For seasonal eaters, farm market shoppers and members of community supported agriculture, vegetable greens have become a normal part of everyday diets. Recognized as the most nutrient-rich group of veggies, they deliver multiple benefits.
Greens are a top source of vitamin K, essential to bone health, and are abundant in vitamins A, B (especially folic acid) and C. They deliver considerable antioxidants and chlorophyll, widely known to protect against cancer, and are anti-inflammatory, according to Dr. Joel Fuhrman, a family physician in Flemington, New Jersey, who specializes in nutritional medicine.
Fuhrman notes, “The majority of calories in green vegetables, including leafy greens, come from protein, and this plant protein is packaged with beneficial phytochemicals. They’re rich in folate and calcium, and contain small amounts of omega-3 fatty acids.”
Hardy greens, like kale, chard and collards, are good sources of accessible calcium. Only about 30 percent of calcium from dairy products is absorbed, but according to Registered Dietitian Ginny Messina, “For certain leafy green vegetables, rates are considerably higher. We absorb between 50 and 60 percent of the calcium in cruciferous leafy green vegetables like kale and turnip greens.” Tasty and versatile, greens can add interest and value to every meal. Here’s how.
Smoothies and juices. Spinach tastes so mild in smoothies and juices that we barely know it’s there. Kale and collards add a mild greens flavor. A big handful or two of spinach or one or two good-size kale or collard leaves per serving is about right. Greens blend well with bananas, apples, berries and pears. A high-speed blender is needed to break down kale and collards; a regular blender is sufficient for spinach. An online search for “green smoothies” will turn up many recipes.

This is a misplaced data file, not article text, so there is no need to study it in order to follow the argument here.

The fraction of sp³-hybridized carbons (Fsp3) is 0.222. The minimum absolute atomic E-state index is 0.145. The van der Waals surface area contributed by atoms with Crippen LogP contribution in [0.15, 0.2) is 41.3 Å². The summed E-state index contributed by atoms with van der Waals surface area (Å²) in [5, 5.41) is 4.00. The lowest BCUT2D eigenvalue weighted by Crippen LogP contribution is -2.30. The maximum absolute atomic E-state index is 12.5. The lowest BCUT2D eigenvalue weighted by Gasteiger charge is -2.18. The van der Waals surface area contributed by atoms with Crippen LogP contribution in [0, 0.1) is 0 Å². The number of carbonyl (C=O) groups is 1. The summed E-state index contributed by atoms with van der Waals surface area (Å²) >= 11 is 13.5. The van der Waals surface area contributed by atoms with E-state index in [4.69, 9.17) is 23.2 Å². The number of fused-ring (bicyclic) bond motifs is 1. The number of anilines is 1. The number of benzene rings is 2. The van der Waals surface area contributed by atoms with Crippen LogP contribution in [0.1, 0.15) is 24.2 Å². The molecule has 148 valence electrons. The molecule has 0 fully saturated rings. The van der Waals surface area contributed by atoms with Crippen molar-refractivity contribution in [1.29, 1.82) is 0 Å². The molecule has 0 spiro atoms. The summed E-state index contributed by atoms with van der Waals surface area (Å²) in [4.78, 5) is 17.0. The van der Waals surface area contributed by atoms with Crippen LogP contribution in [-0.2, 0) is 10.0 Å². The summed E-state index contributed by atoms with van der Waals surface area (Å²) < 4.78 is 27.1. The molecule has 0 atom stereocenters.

Use “massaged” raw kale in salads. Rinse and spin-dry curly kale leaves stripped from their stems, and then chop into bite-sized pieces. Thinly slice the stems to add to another salad or lightly cooked vegetable dishes or simply discard. Place the cut kale in a serving bowl. Rub a little olive oil onto both palms and massage the kale for 45 to 60 seconds; it’ll soften up and turn bright green. Add other desired veggies and fruits and dress the mixture.
A favorite recipe entails tossing massaged kale with dried cranberries, toasted or raw cashew pieces, vegan mayonnaise and a little lemon juice. Massaged kale also goes well with avocados, apples, pears, Napa or red cabbage, carrots, pumpkin seeds and walnuts. It can alternatively be dressed in ordinary vinaigrette, sesame-ginger or tahini dressing.
Add hardy greens to stir-fries. The best stir-fry greens are lacinato kale, collards or chard. Rinse and dry the leaves, and then strip them from the stems. Stack a few leaves and roll them up snugly from the narrow end. Slice thinly to make long, thin ribbons and then cut them once or twice across to shorten; adding thinly sliced stems is optional. Add the strips to the stir-fry toward the end of cooking. They blend well with broccoli, cauliflower, carrots, celery, bok choy, asparagus and green beans. Soy sauce, tamari and ginger add flavor.
Use leafy spring greens in salads. Look beyond lettuce to create invigorating warm-weather salads. Use lots of peppery watercress (a nutritional superstar), baby bok choy, tender dandelion greens, tatsoi and mizuna (Japanese greens are increasingly available from farm markets). Combine with baby greens and sprouts, plus favorite salad veggies and fruits for a clean-tasting and cleansing repast.